Fluvial, Subglacial and Glaciomarine Deposition and Erosion
Contribution through RCOM and MARUM
Contribution through BMWi Funding
Contributions through SEBAMO (BSH)
Source Dependancy of Facies and Resolution
Related Projects and Web Pages
- BGR Partner Project 'Nordsee' 2002 - 2012
- BGR Partner Project 'GPDN - Geopotenziale Deutsche Nordsee'
- 2004 - Aur04 - Aurelia - (BGR)
- 2005 - He242 - Heincke (BGR) - 01.11.-14.11.2005
- 2005 - SK05 - FK Senckenberg - (BGR)
- 2007 - FR07 - Franklin - (BGR)
- 2008 - SK08 - FK Senckenberg -
- 2009 - SC09 - MS Schall
- 2011 - CE11 - Celtic Explorer - (BGR)
- 2013 - He405 - Heincke - 27.06-13.07.2013
- 2016 - He463 - Heincke - 11.05-27.05.2016
- 20xx - AT241 - Atair (BSH) - 20xx
- 2017 - AT251 - Atair (BSH) -
- 2018 - WG173 - Wega (BSH) -
- 2019 - He525 - Heincke - 05.03-08.03.2019
- 2019 - AT274 - Atair - (BSH) -
- 2021 - He569 - Heincke - 04.02-26.02.2021
- 2021 - AT009 - Atair(IV)
- 2022 -
- CV.. - Celtic Voyager - 20xx
- LTxx - OWP Kaskasi
- SCxx - OWP Skua
Andresen, Katrine Juul, Hepp D.A., Keil H., Spiess V. (2022) Seismic morphologies of submerged late glacial to early Holocene landscapes at the eastern Dogger Bank, central North Sea Basin – implications for geo-archaeological potential
Özmaral, Asli, Abegunrina A., Keil H., Hepp D.A., Schwenk T., Lantzsch H., Mörz T., Spiess V. (2022) The Elbe Palaeovalley: evolution from an ice-marginal valley to a sedimentary trap (SE North Sea)
Tóth, Zsuzsanna, McCarron S., Wheeler AJ., Wenau S., Davis S., Lim A., Spiess V. (2020) Geomorphological and seismostratigraphic evidence for multidirectional polyphase glaciation of the northern Celtic Sea. Journal of Quaternary Science 35, 465-478, https://doi.org/10.1002/jqs.3189.
Wenau, Stefan, Alves T. (2020) Salt-induced crestal faults control the formation of Quaternary tunnel valleys in the southern North Sea. Boreas. http://dx.doi.org/10.1111/bor.12461.
Oguro, Aisgo W.O., V Spiess V. (2017) Quantitative Interpretation of Shallow Sediments through Seismic Elastic Inversion. 23rd European Meeting of Environmental and Engineering Geophysics 2017, 1-5, https://doi.org/10.3997/2214-4609.201702099. (PDF)
Özmaral, Asli (2017) Climatically controlled sedimentary processes on continental shelves. Dissertation, xx. pp.. https://media.suub.uni-bremen.de/bitstream/elib/1355/1/00106314-1.pdf.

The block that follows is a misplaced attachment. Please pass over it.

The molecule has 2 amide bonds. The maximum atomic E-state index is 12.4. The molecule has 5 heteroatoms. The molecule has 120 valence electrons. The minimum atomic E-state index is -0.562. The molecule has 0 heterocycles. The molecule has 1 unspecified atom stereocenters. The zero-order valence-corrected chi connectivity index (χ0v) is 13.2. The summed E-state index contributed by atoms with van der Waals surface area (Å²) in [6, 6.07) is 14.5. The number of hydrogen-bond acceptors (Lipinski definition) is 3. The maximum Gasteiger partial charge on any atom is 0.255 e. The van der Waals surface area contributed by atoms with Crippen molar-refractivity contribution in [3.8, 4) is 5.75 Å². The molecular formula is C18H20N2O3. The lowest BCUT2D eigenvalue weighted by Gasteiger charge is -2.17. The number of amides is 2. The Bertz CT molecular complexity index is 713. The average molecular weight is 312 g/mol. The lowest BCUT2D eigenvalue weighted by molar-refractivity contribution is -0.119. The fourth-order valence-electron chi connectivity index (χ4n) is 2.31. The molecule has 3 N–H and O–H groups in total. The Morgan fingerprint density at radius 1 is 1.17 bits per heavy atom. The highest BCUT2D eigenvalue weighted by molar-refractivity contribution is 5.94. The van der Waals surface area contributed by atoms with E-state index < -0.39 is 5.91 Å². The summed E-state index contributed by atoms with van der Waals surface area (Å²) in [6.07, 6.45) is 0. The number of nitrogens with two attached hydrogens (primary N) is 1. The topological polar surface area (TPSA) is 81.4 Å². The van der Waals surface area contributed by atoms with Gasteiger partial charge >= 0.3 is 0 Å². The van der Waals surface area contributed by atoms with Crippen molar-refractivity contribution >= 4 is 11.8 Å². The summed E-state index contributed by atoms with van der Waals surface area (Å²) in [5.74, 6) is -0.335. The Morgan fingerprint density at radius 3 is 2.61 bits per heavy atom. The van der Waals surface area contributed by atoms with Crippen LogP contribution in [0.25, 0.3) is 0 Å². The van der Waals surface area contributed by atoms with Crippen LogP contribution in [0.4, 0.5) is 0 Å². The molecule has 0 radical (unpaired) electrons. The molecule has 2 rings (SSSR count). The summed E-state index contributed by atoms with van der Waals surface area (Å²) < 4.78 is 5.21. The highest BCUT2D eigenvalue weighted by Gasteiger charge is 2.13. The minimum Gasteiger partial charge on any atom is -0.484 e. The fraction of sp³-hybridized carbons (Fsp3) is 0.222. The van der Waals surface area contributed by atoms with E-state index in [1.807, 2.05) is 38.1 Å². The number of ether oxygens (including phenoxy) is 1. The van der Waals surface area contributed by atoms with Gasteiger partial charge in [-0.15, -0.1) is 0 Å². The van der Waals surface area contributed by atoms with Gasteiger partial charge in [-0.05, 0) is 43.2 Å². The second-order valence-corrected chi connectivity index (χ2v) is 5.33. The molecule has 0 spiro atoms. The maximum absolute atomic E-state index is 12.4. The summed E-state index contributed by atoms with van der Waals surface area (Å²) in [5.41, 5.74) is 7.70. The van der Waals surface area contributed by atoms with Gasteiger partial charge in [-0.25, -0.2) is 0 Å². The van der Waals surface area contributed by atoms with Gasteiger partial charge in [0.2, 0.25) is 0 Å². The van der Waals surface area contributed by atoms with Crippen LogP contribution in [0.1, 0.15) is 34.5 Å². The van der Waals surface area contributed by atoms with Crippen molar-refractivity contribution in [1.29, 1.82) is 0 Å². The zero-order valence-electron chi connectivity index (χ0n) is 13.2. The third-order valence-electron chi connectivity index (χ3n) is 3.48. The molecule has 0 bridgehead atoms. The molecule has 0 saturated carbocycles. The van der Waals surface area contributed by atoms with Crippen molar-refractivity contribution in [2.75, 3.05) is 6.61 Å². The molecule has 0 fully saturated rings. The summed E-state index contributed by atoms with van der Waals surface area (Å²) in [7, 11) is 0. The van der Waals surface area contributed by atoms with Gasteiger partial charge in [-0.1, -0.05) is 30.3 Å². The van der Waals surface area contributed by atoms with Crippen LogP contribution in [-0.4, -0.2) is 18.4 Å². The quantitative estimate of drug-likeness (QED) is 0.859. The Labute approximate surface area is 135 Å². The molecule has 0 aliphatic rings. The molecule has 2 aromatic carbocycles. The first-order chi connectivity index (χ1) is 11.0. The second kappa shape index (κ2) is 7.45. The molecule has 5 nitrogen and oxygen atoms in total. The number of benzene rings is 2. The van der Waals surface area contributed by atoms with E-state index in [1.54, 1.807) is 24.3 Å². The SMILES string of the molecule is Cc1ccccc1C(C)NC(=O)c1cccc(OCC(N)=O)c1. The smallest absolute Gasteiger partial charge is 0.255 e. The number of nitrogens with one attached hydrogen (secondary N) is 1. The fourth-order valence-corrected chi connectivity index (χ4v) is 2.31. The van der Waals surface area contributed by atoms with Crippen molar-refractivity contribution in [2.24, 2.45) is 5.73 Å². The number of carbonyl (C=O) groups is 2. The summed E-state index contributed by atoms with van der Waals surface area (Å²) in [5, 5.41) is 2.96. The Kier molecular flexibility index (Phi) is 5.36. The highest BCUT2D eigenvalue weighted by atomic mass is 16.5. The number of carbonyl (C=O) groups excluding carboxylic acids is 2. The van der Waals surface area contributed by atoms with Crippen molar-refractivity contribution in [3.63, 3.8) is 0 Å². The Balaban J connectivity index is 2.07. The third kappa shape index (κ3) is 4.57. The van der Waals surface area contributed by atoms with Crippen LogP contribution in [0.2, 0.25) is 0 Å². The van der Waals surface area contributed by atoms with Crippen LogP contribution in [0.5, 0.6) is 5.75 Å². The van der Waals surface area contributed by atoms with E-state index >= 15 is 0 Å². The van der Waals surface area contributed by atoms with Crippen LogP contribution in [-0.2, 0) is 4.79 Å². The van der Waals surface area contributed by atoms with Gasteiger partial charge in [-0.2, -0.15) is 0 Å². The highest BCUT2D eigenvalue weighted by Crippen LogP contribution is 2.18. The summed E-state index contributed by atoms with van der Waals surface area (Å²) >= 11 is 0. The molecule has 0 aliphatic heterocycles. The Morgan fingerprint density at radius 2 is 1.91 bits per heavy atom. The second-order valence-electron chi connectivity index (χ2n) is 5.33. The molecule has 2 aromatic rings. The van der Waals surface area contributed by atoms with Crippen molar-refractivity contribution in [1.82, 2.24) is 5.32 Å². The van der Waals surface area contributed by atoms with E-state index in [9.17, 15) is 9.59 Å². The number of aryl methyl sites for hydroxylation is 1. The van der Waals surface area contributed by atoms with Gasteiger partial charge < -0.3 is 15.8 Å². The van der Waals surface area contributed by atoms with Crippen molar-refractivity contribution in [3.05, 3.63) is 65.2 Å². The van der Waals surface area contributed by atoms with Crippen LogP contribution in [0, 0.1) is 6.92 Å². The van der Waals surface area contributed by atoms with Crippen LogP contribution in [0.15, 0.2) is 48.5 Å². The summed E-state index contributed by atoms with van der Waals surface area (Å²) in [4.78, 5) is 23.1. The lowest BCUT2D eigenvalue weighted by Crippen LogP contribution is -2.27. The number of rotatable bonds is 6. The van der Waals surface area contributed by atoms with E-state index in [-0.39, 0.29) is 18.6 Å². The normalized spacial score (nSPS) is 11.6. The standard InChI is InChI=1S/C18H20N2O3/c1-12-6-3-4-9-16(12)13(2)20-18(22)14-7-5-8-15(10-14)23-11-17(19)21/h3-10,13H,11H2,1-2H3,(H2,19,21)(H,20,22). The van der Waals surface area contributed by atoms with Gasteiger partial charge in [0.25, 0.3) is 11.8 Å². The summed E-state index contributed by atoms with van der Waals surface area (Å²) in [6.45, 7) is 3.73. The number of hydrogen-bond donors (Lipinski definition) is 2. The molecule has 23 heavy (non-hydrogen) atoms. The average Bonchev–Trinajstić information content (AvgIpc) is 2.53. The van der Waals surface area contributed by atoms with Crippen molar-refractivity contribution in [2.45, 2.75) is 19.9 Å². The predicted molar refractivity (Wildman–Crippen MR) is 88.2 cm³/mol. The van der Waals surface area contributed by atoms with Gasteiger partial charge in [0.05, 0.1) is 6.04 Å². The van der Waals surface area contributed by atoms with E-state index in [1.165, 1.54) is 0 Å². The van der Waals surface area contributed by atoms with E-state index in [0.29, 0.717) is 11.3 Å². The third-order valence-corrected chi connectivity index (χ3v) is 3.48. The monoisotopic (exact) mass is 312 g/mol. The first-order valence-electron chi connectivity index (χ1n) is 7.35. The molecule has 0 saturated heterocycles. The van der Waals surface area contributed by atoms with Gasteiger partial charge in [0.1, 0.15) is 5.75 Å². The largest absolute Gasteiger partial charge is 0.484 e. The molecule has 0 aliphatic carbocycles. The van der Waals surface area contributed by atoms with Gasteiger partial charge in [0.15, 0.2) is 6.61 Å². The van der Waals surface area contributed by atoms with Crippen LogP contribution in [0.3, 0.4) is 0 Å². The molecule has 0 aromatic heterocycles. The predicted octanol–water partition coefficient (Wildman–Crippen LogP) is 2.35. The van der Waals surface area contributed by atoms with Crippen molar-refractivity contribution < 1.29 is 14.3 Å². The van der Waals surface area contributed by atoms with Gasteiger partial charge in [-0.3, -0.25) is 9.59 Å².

Gehrmann, Romina, Dettmer J., Schwalenberg K., Engels M., Dosso SE., Özmaral, A. (2015) Trans‐dimensional Bayesian inversion of controlled‐source electromagnetic data in the German North Sea. Geophysical Prospecting, 63, 1314 - 1333, https://doi.org/10.1111/1365-2478.12308.
Hepp, Daniel A., Hebbeln D., Kreiter S., Keil H., Bathmann C., Ehlers J., Mörz T. (2012) An east–west-trending Quaternary tunnel valley in the south-eastern North Sea and its seismic–sedimentological interpretation. J. Quaternary Science, 27, 844-853, https://doi.org/10.1002/jqs.2599.
Hempel Peter, Spiess V., Schreiber R. (1994) Expulsion of Shallow Gas in the Skagerrak – Evidence from Subbottom Profiling, Seismic, Hydroacoustical and Geochemical Data. Estuarine Coastal and Shelf Science, 38, 583-601, https://doi.org/10.1006/ecss.1994.1040.
Omiyale, Eniola (2021) Interpretation of an Observed Valley Structure, Based on the Processing of High-Resolution 3D Data Acquired from the North Sea
Farag, Mohamed (2021) Facies Mapping of a Quaternary Tunnel Valley Infill - North Sea
Ramadan, Abdelrahman Mosaad (2021) Seismo-acoustic facies Source Dependency, a comparative study of different seismic source and interpretation implications, North Sea
Sierra, Gabriella (2020) Impact of Salt Tectonics and Glaciations on Sedimentation in the North Sea
Dodds, Samuel (2020) Facies classification and distribution of Quaternary sediments in the German North Sea
Schwab, Arne (2012) Morphology of tidal flats a new detection approach with hydroacoustic and optical remote sensing techniques
Szocko, Lukas (2009) Seismic Interpretation North Sea Wind Farms
Fürle, David (2009) Erstellung einer Baugrundkarte auf Basis von Sedimentkernanalysen kombiniert mit seismischen Profilen
Dr. Katrine Juul Andresen (Department of Geoscience, Aarhus University)
PALEOLANDSCAPE INVESTIGATIONS IN THE CENTRAL NORTH SEA
Conventional 3D and high resolution 2D seismic data from the Danish Central Graben have been used for mapping several generations of buried valley systems. The oldest valley system is interpreted to have formed sub-glacially during the Saalian ice cover, while the youngest system is suggested to represent the proglacial to fluvial transition phase after the Weichselian ice retreated and prior to the Holocene marine transgression. The mapped valley systems highlights the Saalian and Late Weichselian to Early Holocene development of the Central North Sea and may be linked to Paleo-Elbe Valley further east.
Hosted by: Dr. Hanno Keil and Dr. Daniel Hepp